// Suppose you have sequences of multivariate observations, and that
// those sequences could be of arbitrary length. On the other hand, 
// each observation have a fixed, delimited number of dimensions.

// In this example, we have sequences of 3-dimensional observations. 
// Each sequence can have an arbitrary length, but each observation
// will always have length 3:

double[][][] sequences =
{
    new double[][] // first sequence
    {
        new double[] { 1, 1, 1 }, // first observation of the first sequence
        new double[] { 1, 2, 1 }, // second observation of the first sequence
        new double[] { 1, 4, 2 }, // third observation of the first sequence
        new double[] { 2, 2, 2 }, // fourth observation of the first sequence
    },

    new double[][] // second sequence (note that this sequence has a different length)
    {
        new double[] { 1, 1, 1 }, // first observation of the second sequence
        new double[] { 1, 5, 6 }, // second observation of the second sequence
        new double[] { 2, 7, 1 }, // third observation of the second sequence
    },

    new double[][] // third sequence 
    {
        new double[] { 8, 2, 1 }, // first observation of the third sequence
    },

    new double[][] // fourth sequence 
    {
        new double[] { 8, 2, 5 }, // first observation of the fourth sequence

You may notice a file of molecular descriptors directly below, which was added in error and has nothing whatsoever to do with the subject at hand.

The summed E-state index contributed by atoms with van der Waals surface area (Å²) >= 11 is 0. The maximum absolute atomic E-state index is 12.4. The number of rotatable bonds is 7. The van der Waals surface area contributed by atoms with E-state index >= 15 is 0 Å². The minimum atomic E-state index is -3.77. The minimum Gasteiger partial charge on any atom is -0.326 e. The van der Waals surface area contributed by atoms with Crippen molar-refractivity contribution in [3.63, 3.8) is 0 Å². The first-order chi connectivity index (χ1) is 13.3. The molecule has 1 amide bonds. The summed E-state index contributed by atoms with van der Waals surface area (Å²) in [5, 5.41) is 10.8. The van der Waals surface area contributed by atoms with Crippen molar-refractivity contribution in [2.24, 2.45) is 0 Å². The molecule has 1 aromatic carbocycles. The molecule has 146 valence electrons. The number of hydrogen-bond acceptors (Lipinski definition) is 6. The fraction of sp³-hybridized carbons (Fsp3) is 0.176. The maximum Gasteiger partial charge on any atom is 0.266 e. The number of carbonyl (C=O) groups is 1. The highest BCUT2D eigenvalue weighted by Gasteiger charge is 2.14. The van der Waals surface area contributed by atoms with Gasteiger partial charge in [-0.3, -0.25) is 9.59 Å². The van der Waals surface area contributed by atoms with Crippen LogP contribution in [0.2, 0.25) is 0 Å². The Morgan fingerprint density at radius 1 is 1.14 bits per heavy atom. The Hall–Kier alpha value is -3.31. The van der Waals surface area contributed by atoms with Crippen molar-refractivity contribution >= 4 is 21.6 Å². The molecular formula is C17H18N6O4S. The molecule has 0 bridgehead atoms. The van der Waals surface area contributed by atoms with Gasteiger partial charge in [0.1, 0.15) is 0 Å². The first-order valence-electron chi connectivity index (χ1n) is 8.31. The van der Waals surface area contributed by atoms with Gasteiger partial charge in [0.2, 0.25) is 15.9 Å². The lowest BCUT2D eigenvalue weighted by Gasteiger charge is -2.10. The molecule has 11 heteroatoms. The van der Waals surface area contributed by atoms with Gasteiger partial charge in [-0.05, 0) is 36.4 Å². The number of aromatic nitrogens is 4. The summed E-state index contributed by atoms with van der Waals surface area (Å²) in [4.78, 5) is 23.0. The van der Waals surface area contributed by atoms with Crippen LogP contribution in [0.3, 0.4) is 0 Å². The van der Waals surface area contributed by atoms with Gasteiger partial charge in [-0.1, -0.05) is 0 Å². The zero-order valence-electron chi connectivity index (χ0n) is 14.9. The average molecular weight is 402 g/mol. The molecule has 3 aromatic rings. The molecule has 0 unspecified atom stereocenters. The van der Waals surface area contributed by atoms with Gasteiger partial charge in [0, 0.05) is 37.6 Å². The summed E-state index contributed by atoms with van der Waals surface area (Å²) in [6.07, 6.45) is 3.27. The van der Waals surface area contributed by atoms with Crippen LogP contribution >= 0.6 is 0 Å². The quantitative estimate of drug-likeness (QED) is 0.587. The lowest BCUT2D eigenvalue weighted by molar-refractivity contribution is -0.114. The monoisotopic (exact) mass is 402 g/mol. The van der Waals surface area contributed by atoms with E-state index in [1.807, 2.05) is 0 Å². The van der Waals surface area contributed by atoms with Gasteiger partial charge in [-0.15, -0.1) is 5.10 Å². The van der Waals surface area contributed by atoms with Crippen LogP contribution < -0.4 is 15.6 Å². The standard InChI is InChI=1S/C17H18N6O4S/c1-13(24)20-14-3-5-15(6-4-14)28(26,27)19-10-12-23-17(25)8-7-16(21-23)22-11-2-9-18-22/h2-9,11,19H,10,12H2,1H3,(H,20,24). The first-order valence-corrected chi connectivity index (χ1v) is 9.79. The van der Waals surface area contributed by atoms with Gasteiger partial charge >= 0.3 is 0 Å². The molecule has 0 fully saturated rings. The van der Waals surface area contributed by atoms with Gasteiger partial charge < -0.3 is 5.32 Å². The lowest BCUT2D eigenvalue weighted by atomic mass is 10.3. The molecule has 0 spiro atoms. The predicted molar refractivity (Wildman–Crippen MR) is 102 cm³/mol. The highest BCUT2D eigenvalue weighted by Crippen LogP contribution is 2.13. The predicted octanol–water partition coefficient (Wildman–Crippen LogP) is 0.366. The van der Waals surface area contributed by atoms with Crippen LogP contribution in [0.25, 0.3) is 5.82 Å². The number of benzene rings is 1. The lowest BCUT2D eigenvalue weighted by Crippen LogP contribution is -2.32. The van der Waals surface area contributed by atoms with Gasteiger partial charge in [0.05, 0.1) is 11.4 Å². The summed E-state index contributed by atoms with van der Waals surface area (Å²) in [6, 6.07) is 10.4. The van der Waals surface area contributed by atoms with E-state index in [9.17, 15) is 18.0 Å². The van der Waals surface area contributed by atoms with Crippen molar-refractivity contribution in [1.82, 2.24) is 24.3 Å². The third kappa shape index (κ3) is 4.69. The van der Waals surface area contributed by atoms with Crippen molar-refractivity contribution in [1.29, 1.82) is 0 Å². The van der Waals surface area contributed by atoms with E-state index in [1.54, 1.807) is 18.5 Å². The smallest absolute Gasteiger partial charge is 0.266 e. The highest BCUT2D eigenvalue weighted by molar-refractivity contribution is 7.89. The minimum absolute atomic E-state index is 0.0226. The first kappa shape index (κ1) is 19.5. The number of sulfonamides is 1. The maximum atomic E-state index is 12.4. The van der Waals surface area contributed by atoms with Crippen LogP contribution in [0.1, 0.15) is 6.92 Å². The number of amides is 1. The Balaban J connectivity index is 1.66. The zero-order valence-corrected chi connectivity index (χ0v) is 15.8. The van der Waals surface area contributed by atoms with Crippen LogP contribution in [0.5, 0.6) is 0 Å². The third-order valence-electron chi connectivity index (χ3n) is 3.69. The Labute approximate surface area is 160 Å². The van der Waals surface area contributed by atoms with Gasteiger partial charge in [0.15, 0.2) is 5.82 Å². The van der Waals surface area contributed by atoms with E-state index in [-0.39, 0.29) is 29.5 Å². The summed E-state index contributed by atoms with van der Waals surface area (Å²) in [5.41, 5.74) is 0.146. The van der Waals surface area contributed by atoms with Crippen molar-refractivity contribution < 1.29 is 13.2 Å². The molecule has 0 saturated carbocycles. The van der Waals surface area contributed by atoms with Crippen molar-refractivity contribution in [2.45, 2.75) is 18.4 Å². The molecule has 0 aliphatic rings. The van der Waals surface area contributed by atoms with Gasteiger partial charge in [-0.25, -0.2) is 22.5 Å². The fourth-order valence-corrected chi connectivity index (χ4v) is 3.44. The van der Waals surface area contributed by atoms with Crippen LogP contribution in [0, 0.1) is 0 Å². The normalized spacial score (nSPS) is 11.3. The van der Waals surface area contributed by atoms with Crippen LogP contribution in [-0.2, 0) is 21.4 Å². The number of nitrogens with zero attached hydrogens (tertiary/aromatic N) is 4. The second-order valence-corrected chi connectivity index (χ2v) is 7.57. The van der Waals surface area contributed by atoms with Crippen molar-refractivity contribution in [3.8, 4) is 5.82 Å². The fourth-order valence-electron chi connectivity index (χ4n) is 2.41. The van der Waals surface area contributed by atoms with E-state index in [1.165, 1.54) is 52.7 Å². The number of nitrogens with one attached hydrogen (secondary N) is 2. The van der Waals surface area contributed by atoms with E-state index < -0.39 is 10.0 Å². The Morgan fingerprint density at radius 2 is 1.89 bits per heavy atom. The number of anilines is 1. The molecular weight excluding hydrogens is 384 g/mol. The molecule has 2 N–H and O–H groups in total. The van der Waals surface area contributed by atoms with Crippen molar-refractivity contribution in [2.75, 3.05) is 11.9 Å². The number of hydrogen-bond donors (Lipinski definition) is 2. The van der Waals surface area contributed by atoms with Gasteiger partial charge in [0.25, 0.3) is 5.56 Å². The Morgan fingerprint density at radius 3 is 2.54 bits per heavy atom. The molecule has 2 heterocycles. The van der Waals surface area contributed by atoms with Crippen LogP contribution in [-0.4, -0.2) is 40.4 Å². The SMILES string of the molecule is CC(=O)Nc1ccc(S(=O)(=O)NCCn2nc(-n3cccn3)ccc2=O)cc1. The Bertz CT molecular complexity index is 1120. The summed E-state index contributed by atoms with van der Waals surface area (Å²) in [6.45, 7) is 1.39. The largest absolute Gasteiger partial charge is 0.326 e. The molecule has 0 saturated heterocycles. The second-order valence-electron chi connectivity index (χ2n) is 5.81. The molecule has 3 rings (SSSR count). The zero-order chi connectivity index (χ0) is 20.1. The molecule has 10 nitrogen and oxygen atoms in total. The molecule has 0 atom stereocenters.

new double[] { 1, 5, 4 }, // second observation of the fourth sequence
    }
};

// Now, we will also have different class labels associated which each 
// sequence. We will assign -1 to sequences whose observations start 
// with { 1, 1, 1 } and +1 to those that do not:

int[] outputs =
{
        0, 0,  // First two sequences are of class 0 (those start with {1,1,1})
        1, 1,  // Last two sequences are of class  1 (don't start with {1,1,1})
};

// Now we can create the Sequential Minimal Optimization learning algorithm
var smo = new SequentialMinimalOptimization<DynamicTimeWarping, double[][]>()
{
    Complexity = 1.5,

    // Set the parameters of the kernel
    Kernel = new DynamicTimeWarping(alpha: 1, degree: 1)
};

// And use it to learn a machine!
var svm = smo.Learn(sequences, outputs); 

// Now we can compute predicted values
bool[] predicted = svm.Decide(sequences);

// And check how far we are from the expected values
double error = new ZeroOneLoss(outputs).Loss(predicted); // error will be 0.0


// At this point, we should have obtained an useful machine. Let's
// see if it can understand a few examples it hasn't seem before:

double[][] a = 
{ 
    new double[] { 1, 1, 1 },
    new double[] { 7, 2, 5 },
    new double[] { 2, 5, 1 },
};

double[][] b =
{
    new double[] { 7, 5, 2 },
    new double[] { 4, 2, 5 },
    new double[] { 3, 1, 2 },
};

// Following the aforementioned logic, sequence (a) should be
// classified as -1, and sequence (b) should be classified as +1.

bool resultA = svm.Decide(a); // false
bool resultB = svm.Decide(b); // true
See Also